In this issue, we are publishing an essay by Nicos Poulantzas,footnote1 a young Greek philosopher working in Paris, on the analysis of English history and society pursued by Tom Nairn and Perry Anderson in New Left Review, and contested by Edward Thompson in The Socialist Register, in the past three years. The debate which followed Thompson’s attack focused on the empirical problems of interpreting and periodizing English social structure from the 17th century to this day.
Poulantzas takes this historiographic discussion as his point of departure. But his own study is concerned with the theoretical infrastructure of the debate. As such, it represents an important advance over previous discussion, allowing the reader to assess the fundamental conceptual issues posed by the analyses attempted in nlr. Poulantzas’s essay may be seen both as a continuation of the debate on English society initiated in the review, and as a development of the series of essays on Marxist theory which we have been publishing for the past year. It unites the two areas of exploration very concretely, by bringing to bear an Althusserian critique on the Nairn-Anderson theses.
In nlr 41, we published Althusser’s essay ‘Contradiction and Over-Determination’, in which he makes his famous criticism of the Hegelian totality and Hegelian historicism, distinguishing them from the Marxist totality—always complex and over-determined, never simple and circular—and from Marxist sociology, which becomes a comparative structuralism. Using these distinctions, Poulantzas criticizes the Anderson-Nairn theses for historicism in this sense (which has nothing to do, of course, with the use of the notion by Popper). In doing so, he raises some crucial questions for Marxist theory generally. In particular, is ‘class consciousness’ a Marxist concept, as Lukács believed—or is an illegitimate intrusion into Marxism, as Poulantzas claims? What are the modal relationships between State and social classes in a capitalist society? What did Gramsci mean by the concept of ‘hegemony’? In what sense is it possible to speak of a class as an ‘agent’ of history? Poulantzas subjects the Anderson-Nairn theses to searching criticism in the light of Althusser’s categorial system, and thus provides one of the first tests of its application to a concrete historical problem.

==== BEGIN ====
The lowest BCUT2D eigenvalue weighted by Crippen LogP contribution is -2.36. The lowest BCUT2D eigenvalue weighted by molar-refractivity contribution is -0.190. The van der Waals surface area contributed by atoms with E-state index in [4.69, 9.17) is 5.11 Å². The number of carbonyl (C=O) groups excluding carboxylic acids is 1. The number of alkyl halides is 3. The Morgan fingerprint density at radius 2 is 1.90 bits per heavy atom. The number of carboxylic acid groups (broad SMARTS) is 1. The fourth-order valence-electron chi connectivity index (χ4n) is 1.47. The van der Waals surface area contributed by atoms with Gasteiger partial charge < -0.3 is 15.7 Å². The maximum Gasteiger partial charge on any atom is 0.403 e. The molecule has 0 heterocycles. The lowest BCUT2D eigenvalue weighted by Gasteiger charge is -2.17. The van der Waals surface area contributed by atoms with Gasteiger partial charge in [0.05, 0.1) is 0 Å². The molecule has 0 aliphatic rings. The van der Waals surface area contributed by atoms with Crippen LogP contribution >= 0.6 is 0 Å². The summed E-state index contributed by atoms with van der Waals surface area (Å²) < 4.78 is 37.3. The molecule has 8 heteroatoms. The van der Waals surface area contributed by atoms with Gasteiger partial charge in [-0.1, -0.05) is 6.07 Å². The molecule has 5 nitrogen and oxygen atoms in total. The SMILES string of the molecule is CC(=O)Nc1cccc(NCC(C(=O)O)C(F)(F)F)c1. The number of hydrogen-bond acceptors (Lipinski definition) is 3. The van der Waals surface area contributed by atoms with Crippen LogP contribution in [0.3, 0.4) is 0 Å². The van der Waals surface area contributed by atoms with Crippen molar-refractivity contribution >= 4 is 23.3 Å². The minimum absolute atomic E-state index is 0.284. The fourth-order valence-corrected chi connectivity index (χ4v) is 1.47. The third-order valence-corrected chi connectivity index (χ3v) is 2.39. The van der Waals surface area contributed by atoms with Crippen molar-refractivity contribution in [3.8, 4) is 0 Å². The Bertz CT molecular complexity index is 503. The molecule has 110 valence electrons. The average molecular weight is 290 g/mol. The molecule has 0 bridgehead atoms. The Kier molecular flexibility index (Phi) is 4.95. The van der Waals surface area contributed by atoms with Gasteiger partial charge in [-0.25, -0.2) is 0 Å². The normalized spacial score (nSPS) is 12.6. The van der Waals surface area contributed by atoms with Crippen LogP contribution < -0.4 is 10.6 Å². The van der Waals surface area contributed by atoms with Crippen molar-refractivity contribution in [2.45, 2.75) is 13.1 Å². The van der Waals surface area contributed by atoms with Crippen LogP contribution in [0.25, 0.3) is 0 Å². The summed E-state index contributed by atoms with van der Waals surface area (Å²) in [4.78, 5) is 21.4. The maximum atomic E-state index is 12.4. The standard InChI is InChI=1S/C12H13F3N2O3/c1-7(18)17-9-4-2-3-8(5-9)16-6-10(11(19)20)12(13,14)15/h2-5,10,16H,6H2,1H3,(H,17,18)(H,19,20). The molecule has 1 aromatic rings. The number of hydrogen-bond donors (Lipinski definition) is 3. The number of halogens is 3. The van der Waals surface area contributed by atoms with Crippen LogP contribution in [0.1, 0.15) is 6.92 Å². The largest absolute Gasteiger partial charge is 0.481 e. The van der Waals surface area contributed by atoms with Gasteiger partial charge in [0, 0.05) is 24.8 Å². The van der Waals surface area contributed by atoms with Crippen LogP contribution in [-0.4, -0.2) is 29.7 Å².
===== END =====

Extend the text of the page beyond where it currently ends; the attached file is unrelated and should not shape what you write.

But it should be said that he himself is not an uncritical disciple of Althusser. His first work was a Lukácsian theory of bourgeois law. He then wrote a long essay on Hegemony and the State,footnote2 and has more recently published one of the most serious and original assessments of Althusser to have appeared,footnote3 in which he points out the difficulty, within Althusser’s ‘de-historicized’ system, of critically founding the dominance in the last instance of the economy which distinguishes the Marxist from the Hegelian social unity—a problem to which Sartre’s ‘historicist’ concept of scarcity, by contrast, is one solution. Later this year his book Le Politique et la Lutte des Classes—perhaps the first systematic work of Marxist theory since the war—will be published in Althussers’ collection in Paris.
There is a further reason why Poulantzas’s essay is a significant contribution to contemporary Marxist debate. Since the 1920’s, Marxist discussion has unfolded within provincial national boundaries, virtually never crossing them in a genuine international confrontation. Criticism in France of an English debate on English history thus represents a welcome development—a renewal of the internationalist traditions of the classic socialist movement. Poulantzas succeeds in unifying an extremely wide theoretical area in his conceptual analysis itself. Thus he shows the links between Weber, Lukács and Parsons; he traces in passing the development of Marcuse’s thought; and he discusses the relationship between Lenin and Gramsci. This freedom of movement has been all too rare in the past. The transcendence of national provincialism is an absolute precondition of theoretical work in Marxism today. Poulantzas’s essay is an example for the debates of the future. New Left Review will publish a reply in a forthcoming issue.